Human extinction may be the stuff of nightmares but there are many ways in which it could happen. Popular culture tends to focus on only the most spectacular possibilities: think of the hurtling asteroid of the film Armageddon or the alien invasion of Independence Day. While a dramatic end to humanity is possible, focusing on such scenarios may mean ignoring the most serious threats we face in today's world. And it could be that we are able to do something about these. In 1815 an eruption of Mount Tambora, in Indonesia, killed more than 70,000 people, while hurling volcanic ash into the upper atmosphere.
Killer robots are a'grave threat to humanity' and should be banned, the world's largest gathering of scientists was told. As yet, robot soldiers and security guards armed with lethal weapons are largely science fiction concepts. But advances in artificial intelligence mean it is only a matter of time before robots with the power to select and attack targets without human input become widespread. Killer robots, similar to the Terminator played by Arnold Schwarzenegger (pictured), are a'grave threat to humanity' and should be banned, the world's largest gathering of scientists was told (stock image) Scientists and human rights campaigners told the American Association for the Advancement of Science annual meeting in Washington DC lethal droids able to select targets without human help represent the'third revolution' in warfare after gun powder and nuclear weapons. Just as international agreements greatly restricted the use of landmines, similar international agreements should be used to prevent robotic killers becoming established.
Vatican City-Pope Francis debated the potential threats artificial intelligence poses to humanity with the head of Microsoft on Wednesday, ahead of a robotics summit at the Vatican, it said. "In the wrong hands, every instrument can become a weapon if the organisational power of humanity cannot keep up with the technology itself," Microsoft head Brad Smith said in an interview ahead of the papal meeting. With Francis he discussed "artificial intelligence at the service of the common good and activities aimed at bridging the digital divide that still persists at the global level," the Vatican said. The pontiff had urged world leaders gathered in Davos last year to ensure that AI "contribute(s) to the service of humanity and to the protection of our common home, rather than to the contrary". Smith told the Vatican's L'Osservatore Romano newspaper that "in order to ensure people have confidence in technology, we must think beyond the technology itself".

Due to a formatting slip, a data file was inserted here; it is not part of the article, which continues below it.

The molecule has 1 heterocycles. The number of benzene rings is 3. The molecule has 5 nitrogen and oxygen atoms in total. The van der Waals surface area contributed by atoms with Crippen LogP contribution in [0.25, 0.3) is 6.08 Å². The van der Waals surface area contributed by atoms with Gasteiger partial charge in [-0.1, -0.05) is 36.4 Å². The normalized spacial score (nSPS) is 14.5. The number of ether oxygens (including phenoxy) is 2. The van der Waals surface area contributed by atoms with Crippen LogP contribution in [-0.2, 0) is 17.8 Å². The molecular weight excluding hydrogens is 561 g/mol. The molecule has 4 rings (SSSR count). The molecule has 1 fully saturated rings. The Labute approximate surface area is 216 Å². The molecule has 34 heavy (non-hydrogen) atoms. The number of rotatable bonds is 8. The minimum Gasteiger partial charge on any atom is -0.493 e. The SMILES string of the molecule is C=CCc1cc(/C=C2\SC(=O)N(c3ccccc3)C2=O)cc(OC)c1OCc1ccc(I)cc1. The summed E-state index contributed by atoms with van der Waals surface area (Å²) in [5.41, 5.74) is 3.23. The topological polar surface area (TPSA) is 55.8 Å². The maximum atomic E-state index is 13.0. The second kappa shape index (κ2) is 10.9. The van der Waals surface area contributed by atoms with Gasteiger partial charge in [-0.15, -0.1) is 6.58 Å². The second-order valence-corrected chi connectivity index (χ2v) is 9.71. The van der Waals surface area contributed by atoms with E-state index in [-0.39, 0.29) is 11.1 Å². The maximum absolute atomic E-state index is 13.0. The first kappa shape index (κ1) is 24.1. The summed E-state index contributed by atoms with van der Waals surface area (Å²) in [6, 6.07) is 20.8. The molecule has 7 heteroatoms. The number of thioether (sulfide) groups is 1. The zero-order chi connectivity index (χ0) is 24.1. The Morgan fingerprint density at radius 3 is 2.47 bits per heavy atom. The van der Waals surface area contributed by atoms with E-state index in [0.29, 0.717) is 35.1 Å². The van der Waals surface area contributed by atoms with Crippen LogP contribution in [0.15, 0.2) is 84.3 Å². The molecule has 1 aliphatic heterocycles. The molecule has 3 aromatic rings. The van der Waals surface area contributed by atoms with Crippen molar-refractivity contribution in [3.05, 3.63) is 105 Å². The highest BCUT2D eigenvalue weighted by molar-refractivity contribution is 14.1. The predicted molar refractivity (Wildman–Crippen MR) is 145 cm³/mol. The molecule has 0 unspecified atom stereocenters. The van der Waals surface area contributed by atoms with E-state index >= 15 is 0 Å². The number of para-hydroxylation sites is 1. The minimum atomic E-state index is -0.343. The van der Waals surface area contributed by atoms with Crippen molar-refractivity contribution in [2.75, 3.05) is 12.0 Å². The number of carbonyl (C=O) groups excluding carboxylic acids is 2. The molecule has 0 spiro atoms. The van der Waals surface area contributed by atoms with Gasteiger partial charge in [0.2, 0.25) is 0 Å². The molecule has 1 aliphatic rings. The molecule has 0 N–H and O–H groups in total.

The swipe is about as casual a gesture as it gets. On Tinder, Bumble and every copycat dating app, choices are made in the blink of an eye. You're not making definitive decisions about this stream full of faces; it's more a question "could this person be hot if we match, if they have something interesting to say, if they're not a creep and we're a few drinks in?" You feel so far removed from the process of dating at this stage, let alone a relationship, that swiping is simply a game. When you swipe, the future of the human race is quite literally at your fingertips.
Last night, LG gave their Keynote Address of CES 2019, presented by LG's President and Chief Technology Officer, IP Park. The focus of the Keynote was on AI and how it can be put to use making your life better by taking over the time-consuming day to day task. Other speakers were invited onstage during the address to flesh out the theme of the Keynote. Peter Diamandis, MD, Founder and Executive Chairman of XPRIZE Foundation, was the first guest to speak and he spoke about how with all the horrible things in the news, there has never been a better time to be alive in human history. Conflicts are down, life expectancy is way up, and extreme poverty is rapidly declining.